As many of you know, the story of Hosea is a parable representing the relationship between God and Israel. In the story, Hosea/God, marries a prostitute, Gomer/Israel. They have three children. They first is named Loammi. The marriage ends in tragedy with Gomer returning to her former life. This represents Israel’s propensity of always turning from Yahweh and seeking different gods. But Hosea will not be deterred by Gomer’s sinfulness. He seeks her out and buys her back from the men who now own her. In the later part of the book a question is raised as to why those who chose not be be God’s people are showered with mercy. Allow me to bless you with this reading from Hosea 11. “When Israel was a child I loved him, and out of Egypt I called my son. The more I called the more they went from me. They turned to offering sacrifices to idols. Yet it was I who taught Israel how to walk. I took them up in my arms, but they did not know that I healed them. I led them with cords of human kindness. Like a mother I lifted them up and fed them. How can I give you up? How can I hand you over? My heart recoils within me. My compassion grows warm and tender. I will not execute my fierce anger, for I am not a mortal, I am God, and I will not be overcome by my wrath.”    (Pause)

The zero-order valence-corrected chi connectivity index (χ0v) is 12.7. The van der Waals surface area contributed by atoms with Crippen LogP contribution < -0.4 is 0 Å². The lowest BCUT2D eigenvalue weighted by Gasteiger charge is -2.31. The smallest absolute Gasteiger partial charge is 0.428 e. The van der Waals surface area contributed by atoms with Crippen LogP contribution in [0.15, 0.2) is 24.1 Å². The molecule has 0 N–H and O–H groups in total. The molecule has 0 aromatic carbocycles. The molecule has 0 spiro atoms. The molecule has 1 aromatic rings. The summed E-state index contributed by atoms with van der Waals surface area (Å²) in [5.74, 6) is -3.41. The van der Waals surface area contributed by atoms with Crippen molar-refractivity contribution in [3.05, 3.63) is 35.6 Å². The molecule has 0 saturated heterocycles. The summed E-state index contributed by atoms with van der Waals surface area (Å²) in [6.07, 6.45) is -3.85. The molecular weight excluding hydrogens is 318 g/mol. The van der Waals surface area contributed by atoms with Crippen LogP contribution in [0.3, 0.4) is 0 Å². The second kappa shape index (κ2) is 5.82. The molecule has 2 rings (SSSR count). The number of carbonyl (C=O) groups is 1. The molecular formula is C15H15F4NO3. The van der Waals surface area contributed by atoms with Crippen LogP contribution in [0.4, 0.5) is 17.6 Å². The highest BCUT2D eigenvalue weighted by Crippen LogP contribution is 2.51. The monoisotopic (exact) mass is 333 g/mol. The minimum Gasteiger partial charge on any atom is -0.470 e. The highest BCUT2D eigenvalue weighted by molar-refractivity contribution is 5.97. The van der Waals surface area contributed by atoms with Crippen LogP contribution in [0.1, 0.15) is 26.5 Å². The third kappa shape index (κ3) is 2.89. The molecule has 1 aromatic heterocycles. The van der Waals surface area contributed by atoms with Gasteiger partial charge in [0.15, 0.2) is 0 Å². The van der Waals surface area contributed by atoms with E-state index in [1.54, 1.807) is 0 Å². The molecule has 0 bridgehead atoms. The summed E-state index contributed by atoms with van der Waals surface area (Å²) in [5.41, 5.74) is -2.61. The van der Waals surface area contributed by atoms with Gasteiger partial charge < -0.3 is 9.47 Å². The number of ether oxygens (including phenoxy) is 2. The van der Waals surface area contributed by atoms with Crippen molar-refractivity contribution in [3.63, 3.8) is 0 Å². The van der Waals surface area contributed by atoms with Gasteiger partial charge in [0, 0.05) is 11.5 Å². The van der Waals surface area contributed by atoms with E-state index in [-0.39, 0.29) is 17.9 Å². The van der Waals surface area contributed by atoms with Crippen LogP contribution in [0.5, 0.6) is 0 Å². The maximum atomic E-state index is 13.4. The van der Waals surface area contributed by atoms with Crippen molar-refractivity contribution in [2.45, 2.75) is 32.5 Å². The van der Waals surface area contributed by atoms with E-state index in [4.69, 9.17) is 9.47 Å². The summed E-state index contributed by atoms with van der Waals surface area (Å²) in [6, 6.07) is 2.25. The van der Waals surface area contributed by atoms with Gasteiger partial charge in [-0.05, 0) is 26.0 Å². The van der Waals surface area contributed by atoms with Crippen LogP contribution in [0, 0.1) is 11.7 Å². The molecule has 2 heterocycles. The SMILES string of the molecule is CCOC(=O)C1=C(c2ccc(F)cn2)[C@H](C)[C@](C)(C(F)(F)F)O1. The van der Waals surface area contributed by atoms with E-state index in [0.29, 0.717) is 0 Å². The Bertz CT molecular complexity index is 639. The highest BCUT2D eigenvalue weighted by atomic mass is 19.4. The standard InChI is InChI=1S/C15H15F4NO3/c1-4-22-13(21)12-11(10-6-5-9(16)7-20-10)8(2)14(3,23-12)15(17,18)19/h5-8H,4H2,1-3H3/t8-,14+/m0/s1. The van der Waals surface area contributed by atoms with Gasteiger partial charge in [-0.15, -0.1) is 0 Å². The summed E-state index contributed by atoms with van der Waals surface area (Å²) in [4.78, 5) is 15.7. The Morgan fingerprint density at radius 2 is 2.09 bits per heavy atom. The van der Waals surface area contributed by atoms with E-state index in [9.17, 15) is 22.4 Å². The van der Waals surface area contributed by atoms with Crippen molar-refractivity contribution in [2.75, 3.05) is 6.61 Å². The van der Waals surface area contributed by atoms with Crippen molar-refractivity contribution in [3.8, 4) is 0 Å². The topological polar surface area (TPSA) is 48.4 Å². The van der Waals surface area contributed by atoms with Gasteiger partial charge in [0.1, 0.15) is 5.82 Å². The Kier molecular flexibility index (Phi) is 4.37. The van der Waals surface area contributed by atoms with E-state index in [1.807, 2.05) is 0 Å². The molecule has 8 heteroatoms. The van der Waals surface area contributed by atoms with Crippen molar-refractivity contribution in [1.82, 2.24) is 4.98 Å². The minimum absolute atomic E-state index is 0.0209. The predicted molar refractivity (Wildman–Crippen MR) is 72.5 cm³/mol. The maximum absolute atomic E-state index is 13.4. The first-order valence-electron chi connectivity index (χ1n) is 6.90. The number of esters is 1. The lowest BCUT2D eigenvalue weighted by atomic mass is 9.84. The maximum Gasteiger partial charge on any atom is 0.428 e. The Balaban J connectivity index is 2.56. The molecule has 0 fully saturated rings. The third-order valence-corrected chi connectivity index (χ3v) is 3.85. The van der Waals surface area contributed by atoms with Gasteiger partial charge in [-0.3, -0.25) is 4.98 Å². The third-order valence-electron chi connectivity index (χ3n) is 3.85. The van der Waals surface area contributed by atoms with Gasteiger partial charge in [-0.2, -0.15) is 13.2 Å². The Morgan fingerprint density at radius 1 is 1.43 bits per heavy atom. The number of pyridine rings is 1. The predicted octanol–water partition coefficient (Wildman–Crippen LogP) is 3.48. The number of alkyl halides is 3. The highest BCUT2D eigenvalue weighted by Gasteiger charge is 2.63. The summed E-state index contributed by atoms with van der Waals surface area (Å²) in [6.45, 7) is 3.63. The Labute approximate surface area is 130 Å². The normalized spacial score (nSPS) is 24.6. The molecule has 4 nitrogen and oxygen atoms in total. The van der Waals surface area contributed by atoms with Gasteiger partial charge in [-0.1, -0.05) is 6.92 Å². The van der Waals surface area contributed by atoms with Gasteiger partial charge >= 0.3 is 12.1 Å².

The recipients of that graduation address heard and remembered the creedal statement that abounds throughout the Old Testament. “God is gracious, God is merciful, God is slow to anger, and God is abounding with steadfast love.”
How quickly we forget that creedal statement. How quickly we elevate ourselves to a God-like status.  To the glory of God, children are kidnapped in Nigeria.  In the memory of Valdamir the Great, the Czar who Christianized Russia, Putkin threatens the Ukraine. In the name of God people, wrap themselves in their national flag and call for the expulsion of anyone who dares to disagree.  But why we should be surprised? When one becomes the center of their world, there is never room for grace, or mercy or restraint or steadfast love.
Might I suggest, when we are outraged by radically offensive behavior in the name of God, we remember two things. First, no matter how much those folks celebrate their inflated status, they are not the center of anyone’s universe.
And secondly, neither are we.
To God and God alone be the glory. Amen.